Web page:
Archive for ‘Tips’
Friday, May 11th, 2012, Tips
I’m often asked if I would recommend solid wooden worktops. My answer is it depends on what type of person you are. And how hard you are prepared to work at keeping the worktop in great shape. I completely understand why people are drawn to solid hardwood worktops as they provide a natural beauty to your kitchen that is hard to beat. One of the main advantages of a wooden worktop is that while other work surfaces often age badly, wood gains in character, becoming richer and deeper in colour over time. It also has the benefit of being solid timber throughout. Which means any surface damage or scratches can easily be sanded away to reveal a fresh new surface.
However it is a bit of a Hollywood star amongst worktops and keeping it beautiful takes an awful lot of maintenance.
How do I treat my worktop?
A brand new wooden worktop is carefully sanded to a super smooth finish and will require a regular surface treatment to make it hard wearing and give it a long lasting and tough finish to keep it looking good through the years. The best finish for a solid wood worktop is oil. Simple to apply and easy to resurface it gives the wood a water resistant finish. But it takes 3-5 coats with light sanding or wire wooling in between and should be done every 3-6 months depending on use. Also bear in mind that the first coat of oil will dry very quickly in a few hours, while further coats will take longer to dry and may need leaving for 8 hours or more. So don’t make any plans for a big party that weekend.
Always mop up spills of water and other liquids straight away. Do not allow liquids to stand for any period of time. Get into the habit of wiping down the work surface around the sink and leave the worktop in a dry state. Do not stand wet pots and pans on the worktop and leave for any length of time.
Always stand hot pans on a pan stand or hot rods. Prolonged contact with metals such as iron and steel can cause black staining on the wooden worktop. So put the trivet away when you’ve finished with it.
Always use cutting boards to chop food. Do not cut directly on to your wooden worktop.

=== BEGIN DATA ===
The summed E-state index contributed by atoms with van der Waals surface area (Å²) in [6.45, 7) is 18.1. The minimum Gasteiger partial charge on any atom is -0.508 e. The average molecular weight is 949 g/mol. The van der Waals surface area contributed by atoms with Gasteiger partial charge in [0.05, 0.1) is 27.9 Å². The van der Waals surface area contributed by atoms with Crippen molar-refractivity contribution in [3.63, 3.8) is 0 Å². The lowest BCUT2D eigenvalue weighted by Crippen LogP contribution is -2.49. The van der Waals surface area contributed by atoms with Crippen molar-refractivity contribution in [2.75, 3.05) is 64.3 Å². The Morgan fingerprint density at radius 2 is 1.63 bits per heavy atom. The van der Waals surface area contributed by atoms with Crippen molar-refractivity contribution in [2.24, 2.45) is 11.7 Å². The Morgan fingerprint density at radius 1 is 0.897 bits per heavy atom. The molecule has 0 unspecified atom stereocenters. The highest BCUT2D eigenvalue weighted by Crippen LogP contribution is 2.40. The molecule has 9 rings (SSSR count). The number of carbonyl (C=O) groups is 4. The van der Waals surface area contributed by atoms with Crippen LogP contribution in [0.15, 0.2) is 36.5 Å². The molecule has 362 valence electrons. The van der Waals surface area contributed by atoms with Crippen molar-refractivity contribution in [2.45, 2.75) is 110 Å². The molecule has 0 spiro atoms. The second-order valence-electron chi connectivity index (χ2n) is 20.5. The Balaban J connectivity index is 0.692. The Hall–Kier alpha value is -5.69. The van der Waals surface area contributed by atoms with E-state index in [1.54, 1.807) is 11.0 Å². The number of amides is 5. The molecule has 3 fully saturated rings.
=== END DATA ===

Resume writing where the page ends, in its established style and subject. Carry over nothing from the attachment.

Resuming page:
Maintain the oiled finish at regular intervals. You can’t over do this.
Sorry but these are too much like hard work for me! Speaking from experience as well as I used to have them in my kitchen and they got ruined through water penetration and staining. But everyone’s different and if you really like them then go for it. But make sure your eyes are wide open to the maintenance regime before you do.
Thursday, April 26th, 2012, Tips
Kitchens used to be the place where someone – usually Mum - slaved away while the rest of the family watched telly in the lounge. Well at least it was in our house – nice work if you can get it eh Dad?
Fortunately times have changed for the better and lots of our customers want an everyday dining area in the kitchen to suit today’s more informal lifestyle. Bear in mind that everyone in your family will need something different from a new kitchen – whether it is an Aga, a space to do homework, or even just to relax and watch TV.
The kitchen has become the centre of family life and is probably the area of the house where we spend the most money on replacement and renovation. So I thought I’d jot down a few tips on how to plan ahead for your new kitchen to help you spend your budget wisely.
1 Use a professional kitchen design company to plan the layout so you can make the most of the space you have. But don’t forget that it’s your kitchen to suit your lifestyle, so don’t be talked into the latest trend or idea for the sake of it. Made to measure units will maximize the space you have and reduce the need for ‘fillers’ between units.
2 Consider a separate utility space, where you can keep all your large appliances, oversized crockery and cleaning products. Your new kitchen should be accessible and easy to use with the minimum of clutter. Options for making the most of your space include magic corners, tall larders/cupboards and deep pan drawers.
3 If space allows, a proper kitchen table is worth buying. Invest in a good one as you will need to use it all the time and for different occasions.
4 The kitchen has taken over from the dining room as the place to relax and socialise. A breakfast bar or an island with stools offers extra workspace and acts as a barrier between the kitchen proper and any dining area.
5 Go to town with technology – it goes really well with traditional or contemporary furniture. Be brave with your choices. Chic new appliances, a good-quality oven and sleek yet practical storage units are essential. Fridge freezers with ice making and cold water are a real benefit if (like me) you have thirsty kids or have friends over for drinks and dinner.
6 Think about how you will use the space. If you are a keen cook, soft furnishings and detail will only take up work space and collect dirt. However, if you are more interested in the entertaining side, then you can be more decorative.
7 If you are happy with the existing layout of your kitchen but want a facelift, change your work surfaces. This will instantly transform and modernise a kitchen. Replacing cupboard doors or handles, substituting small round knobs for longer, brushed steel handles will also bring your kitchen right up to date.
8 Plan the lighting carefully, to give you the option to change the mood. Bright lighting for work areas and low level lighting is useful if you are going to eat in the kitchen.